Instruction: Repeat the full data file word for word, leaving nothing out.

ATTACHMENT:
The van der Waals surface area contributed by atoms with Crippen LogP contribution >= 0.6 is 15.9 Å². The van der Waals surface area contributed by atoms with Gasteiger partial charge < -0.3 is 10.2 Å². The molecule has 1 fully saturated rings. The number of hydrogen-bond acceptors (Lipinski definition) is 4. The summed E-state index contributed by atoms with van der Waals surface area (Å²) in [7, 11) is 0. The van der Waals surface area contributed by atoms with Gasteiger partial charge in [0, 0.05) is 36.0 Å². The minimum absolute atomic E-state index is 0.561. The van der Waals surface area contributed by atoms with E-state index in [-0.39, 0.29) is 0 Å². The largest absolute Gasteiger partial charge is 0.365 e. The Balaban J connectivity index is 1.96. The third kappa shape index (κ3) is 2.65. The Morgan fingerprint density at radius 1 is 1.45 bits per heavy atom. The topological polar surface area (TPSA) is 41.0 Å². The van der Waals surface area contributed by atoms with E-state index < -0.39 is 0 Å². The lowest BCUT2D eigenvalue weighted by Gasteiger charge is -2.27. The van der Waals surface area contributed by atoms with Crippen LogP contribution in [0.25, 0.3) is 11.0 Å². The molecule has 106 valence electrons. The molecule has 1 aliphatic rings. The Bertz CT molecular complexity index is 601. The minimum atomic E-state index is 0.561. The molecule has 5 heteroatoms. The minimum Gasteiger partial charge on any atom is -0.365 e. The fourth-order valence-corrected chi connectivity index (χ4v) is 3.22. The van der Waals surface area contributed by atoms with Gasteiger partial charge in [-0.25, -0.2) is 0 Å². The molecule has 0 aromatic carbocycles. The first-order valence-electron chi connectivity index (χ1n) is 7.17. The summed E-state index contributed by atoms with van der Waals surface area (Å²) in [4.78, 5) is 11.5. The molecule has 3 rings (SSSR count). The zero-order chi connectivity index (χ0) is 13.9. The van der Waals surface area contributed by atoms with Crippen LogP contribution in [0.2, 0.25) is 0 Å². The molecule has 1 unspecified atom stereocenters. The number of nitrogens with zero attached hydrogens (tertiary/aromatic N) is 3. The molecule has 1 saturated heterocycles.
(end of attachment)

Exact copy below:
The van der Waals surface area contributed by atoms with Crippen LogP contribution >= 0.6 is 15.9 Å². The van der Waals surface area contributed by atoms with Gasteiger partial charge < -0.3 is 10.2 Å². The molecule has 1 fully saturated rings. The number of hydrogen-bond acceptors (Lipinski definition) is 4. The summed E-state index contributed by atoms with van der Waals surface area (Å²) in [7, 11) is 0. The van der Waals surface area contributed by atoms with Gasteiger partial charge in [0, 0.05) is 36.0 Å². The minimum absolute atomic E-state index is 0.561. The van der Waals surface area contributed by atoms with E-state index in [-0.39, 0.29) is 0 Å². The largest absolute Gasteiger partial charge is 0.365 e. The Balaban J connectivity index is 1.96. The third kappa shape index (κ3) is 2.65. The Morgan fingerprint density at radius 1 is 1.45 bits per heavy atom. The topological polar surface area (TPSA) is 41.0 Å². The van der Waals surface area contributed by atoms with E-state index < -0.39 is 0 Å². The lowest BCUT2D eigenvalue weighted by Gasteiger charge is -2.27. The van der Waals surface area contributed by atoms with Crippen LogP contribution in [0.25, 0.3) is 11.0 Å². The molecule has 106 valence electrons. The molecule has 1 aliphatic rings. The Bertz CT molecular complexity index is 601. The minimum atomic E-state index is 0.561. The molecule has 5 heteroatoms. The minimum Gasteiger partial charge on any atom is -0.365 e. The fourth-order valence-corrected chi connectivity index (χ4v) is 3.22. The van der Waals surface area contributed by atoms with Gasteiger partial charge in [-0.25, -0.2) is 0 Å². The molecule has 0 aromatic carbocycles. The first-order valence-electron chi connectivity index (χ1n) is 7.17. The summed E-state index contributed by atoms with van der Waals surface area (Å²) in [4.78, 5) is 11.5. The molecule has 3 rings (SSSR count). The zero-order chi connectivity index (χ0) is 13.9. The van der Waals surface area contributed by atoms with Crippen LogP contribution in [0.2, 0.25) is 0 Å². The molecule has 1 unspecified atom stereocenters. The number of nitrogens with zero attached hydrogens (tertiary/aromatic N) is 3. The molecule has 1 saturated heterocycles.